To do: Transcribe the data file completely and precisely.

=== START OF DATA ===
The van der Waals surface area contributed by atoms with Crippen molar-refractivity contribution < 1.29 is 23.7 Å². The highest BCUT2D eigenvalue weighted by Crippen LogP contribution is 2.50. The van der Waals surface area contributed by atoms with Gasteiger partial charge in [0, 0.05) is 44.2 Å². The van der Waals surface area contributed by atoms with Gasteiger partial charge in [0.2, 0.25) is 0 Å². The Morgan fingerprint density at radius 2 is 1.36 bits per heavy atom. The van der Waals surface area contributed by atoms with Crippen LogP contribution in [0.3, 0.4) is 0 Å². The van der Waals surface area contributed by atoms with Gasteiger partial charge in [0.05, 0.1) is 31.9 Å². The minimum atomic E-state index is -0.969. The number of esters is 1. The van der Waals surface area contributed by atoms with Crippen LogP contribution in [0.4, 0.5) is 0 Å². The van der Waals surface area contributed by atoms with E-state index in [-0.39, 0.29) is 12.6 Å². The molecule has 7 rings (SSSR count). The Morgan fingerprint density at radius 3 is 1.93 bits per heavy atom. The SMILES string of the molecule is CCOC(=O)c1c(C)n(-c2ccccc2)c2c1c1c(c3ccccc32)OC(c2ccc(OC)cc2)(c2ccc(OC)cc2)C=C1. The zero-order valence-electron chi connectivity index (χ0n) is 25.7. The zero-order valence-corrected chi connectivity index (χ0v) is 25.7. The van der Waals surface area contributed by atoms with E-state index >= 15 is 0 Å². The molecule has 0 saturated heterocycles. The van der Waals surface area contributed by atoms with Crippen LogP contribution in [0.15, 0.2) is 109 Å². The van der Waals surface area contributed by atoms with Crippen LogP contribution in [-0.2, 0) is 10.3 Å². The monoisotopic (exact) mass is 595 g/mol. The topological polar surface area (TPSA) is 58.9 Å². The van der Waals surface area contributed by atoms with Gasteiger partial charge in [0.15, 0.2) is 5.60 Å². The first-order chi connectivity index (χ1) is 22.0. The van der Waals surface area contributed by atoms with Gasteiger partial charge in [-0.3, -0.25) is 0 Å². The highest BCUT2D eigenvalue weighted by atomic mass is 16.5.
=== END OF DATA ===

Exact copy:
The van der Waals surface area contributed by atoms with Crippen molar-refractivity contribution < 1.29 is 23.7 Å². The highest BCUT2D eigenvalue weighted by Crippen LogP contribution is 2.50. The van der Waals surface area contributed by atoms with Gasteiger partial charge in [0, 0.05) is 44.2 Å². The van der Waals surface area contributed by atoms with Gasteiger partial charge in [0.2, 0.25) is 0 Å². The Morgan fingerprint density at radius 2 is 1.36 bits per heavy atom. The van der Waals surface area contributed by atoms with Crippen LogP contribution in [0.3, 0.4) is 0 Å². The van der Waals surface area contributed by atoms with Gasteiger partial charge in [0.05, 0.1) is 31.9 Å². The minimum atomic E-state index is -0.969. The number of esters is 1. The van der Waals surface area contributed by atoms with Crippen LogP contribution in [0.4, 0.5) is 0 Å². The van der Waals surface area contributed by atoms with E-state index in [-0.39, 0.29) is 12.6 Å². The molecule has 7 rings (SSSR count). The Morgan fingerprint density at radius 3 is 1.93 bits per heavy atom. The SMILES string of the molecule is CCOC(=O)c1c(C)n(-c2ccccc2)c2c1c1c(c3ccccc32)OC(c2ccc(OC)cc2)(c2ccc(OC)cc2)C=C1. The zero-order valence-electron chi connectivity index (χ0n) is 25.7. The zero-order valence-corrected chi connectivity index (χ0v) is 25.7. The van der Waals surface area contributed by atoms with E-state index >= 15 is 0 Å². The molecule has 0 saturated heterocycles. The van der Waals surface area contributed by atoms with Crippen LogP contribution in [0.15, 0.2) is 109 Å². The van der Waals surface area contributed by atoms with Crippen LogP contribution in [-0.2, 0) is 10.3 Å². The monoisotopic (exact) mass is 595 g/mol. The topological polar surface area (TPSA) is 58.9 Å². The van der Waals surface area contributed by atoms with Gasteiger partial charge in [0.15, 0.2) is 5.60 Å². The first-order chi connectivity index (χ1) is 22.0. The van der Waals surface area contributed by atoms with Gasteiger partial charge in [-0.3, -0.25) is 0 Å². The highest BCUT2D eigenvalue weighted by atomic mass is 16.5.